The Future of Social Security

in Education-RSS, Retirement Planning by

Social Security was officially created in 1935 under Franklin D. Roosevelt. It is designed to be a social safety net to ensure people who work have some basic level of income in retirement. Working people contribute to the fund and older people receive payments.

Current problems stem from the fact that the ratio of contributors to recipients has shifted, and will continue to shift, dramatically. Due to the demographics of the baby boomers and increasing life expectancies, this ratio of contributors to recipients has shifted from 16:1 in 1950 to around 3.3:1 for most of the 80’s, 90’s and 2000’s. It is expected to slowly decline to closer to 2:1. A good part of this change will happen in the next 25 years.

The latest estimates suggest that the Social Security trust fund will begin to spend more money than it receives in 2016. Current projections suggest it will not be able to make the full payments promised starting in 2037. This does not mean it won’t be able to make any payments, just not the full amount.

Suggestions that today’s workers won’t get any Social Security are greatly exaggerated. But it is likely that either the payments will be reduced or taxes will go up.

How The Problem May be Approached by the Government

Currently, it is estimated that the problem could be eliminated by increasing the Social Security tax rate two percentage points or decreasing benefits 13%.

The government can also raise the “Normal Retirement Age”. This was already done once, in 1983 when the full retirement age was increased from 65 to 67 depending on when you were born. Politically, this may be a feasible and popular choice.

Another politically popular choice may be to reduce or eliminate the Cost of Living Adjustment (COLA) rate. People tend to underestimate the impact of inflation so they may not get as upset about this change, even though it would be a big reduction in benefit.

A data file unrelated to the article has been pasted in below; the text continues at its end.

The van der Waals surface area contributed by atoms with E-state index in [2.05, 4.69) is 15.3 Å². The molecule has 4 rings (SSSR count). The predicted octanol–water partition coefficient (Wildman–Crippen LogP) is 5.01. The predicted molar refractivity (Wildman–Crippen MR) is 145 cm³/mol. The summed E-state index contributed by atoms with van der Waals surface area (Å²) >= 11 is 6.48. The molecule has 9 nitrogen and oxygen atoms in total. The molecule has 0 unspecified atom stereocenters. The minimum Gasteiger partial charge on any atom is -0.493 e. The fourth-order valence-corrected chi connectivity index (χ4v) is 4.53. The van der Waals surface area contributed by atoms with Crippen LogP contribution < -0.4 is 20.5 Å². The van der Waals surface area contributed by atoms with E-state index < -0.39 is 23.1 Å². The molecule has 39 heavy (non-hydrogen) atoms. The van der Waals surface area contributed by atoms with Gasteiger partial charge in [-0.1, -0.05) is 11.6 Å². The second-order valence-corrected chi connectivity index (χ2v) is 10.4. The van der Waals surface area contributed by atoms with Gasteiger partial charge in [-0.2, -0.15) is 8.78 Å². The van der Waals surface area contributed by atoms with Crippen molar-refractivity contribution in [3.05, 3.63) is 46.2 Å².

Social Security income could also be made taxable for low-income retirees. This seems politically unlikely.

The government can also always print more money to pay the benefits. This would cause inflation that would essentially reduce the actual benefits received as well as other problems. Hopefully this will not be the solution, but you never know.

What to Expect

We believe it is safe to plan to receive most of the Social Security benefit you would get under the current system. If you are already over 60, it is unlikely you will have any benefit reductions, though it is possible the COLA is reduced somewhat.

When choosing when to start taking benefits, choose the option that maximizes the total amount you would expect to receive. It isn’t yet time to take payments earlier because of concerns about solvency of the system.

If you are between 40 and 60, it probably makes sense to assume you will face a modest tax increase while you are working or some reduction in Social Security benefits. Again, this is a complete guess, but something like a 10% reduction in inflation adjusted benefits may be a good working assumption.

Many people under 40 assume they will get no benefits. We think this is too pessimistic. Still, to be prudent, it may make sense to assume a 15-20% reduction in expected benefits, or a higher tax rate on your remaining working years.

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Craig Birk, CFP®

Craig Birk, CFP®

Craig Birk is a member of the Personal Capital Advisors Investment Committee. He also serves as Vice President of Portfolio Management. Prior to Personal Capital Advisors, he was an integral leader within the portfolio management team at Fisher Investments. During Craig’s time there, the company increased assets under management from $1.5 billion under management to over $40 billion. His responsibilities included risk management, portfolio implementation oversight, and management of all securities and capital markets research analysts. Mr. Birk graduated from the University of California at San Diego and has earned the Certified Financial Planner® designation.

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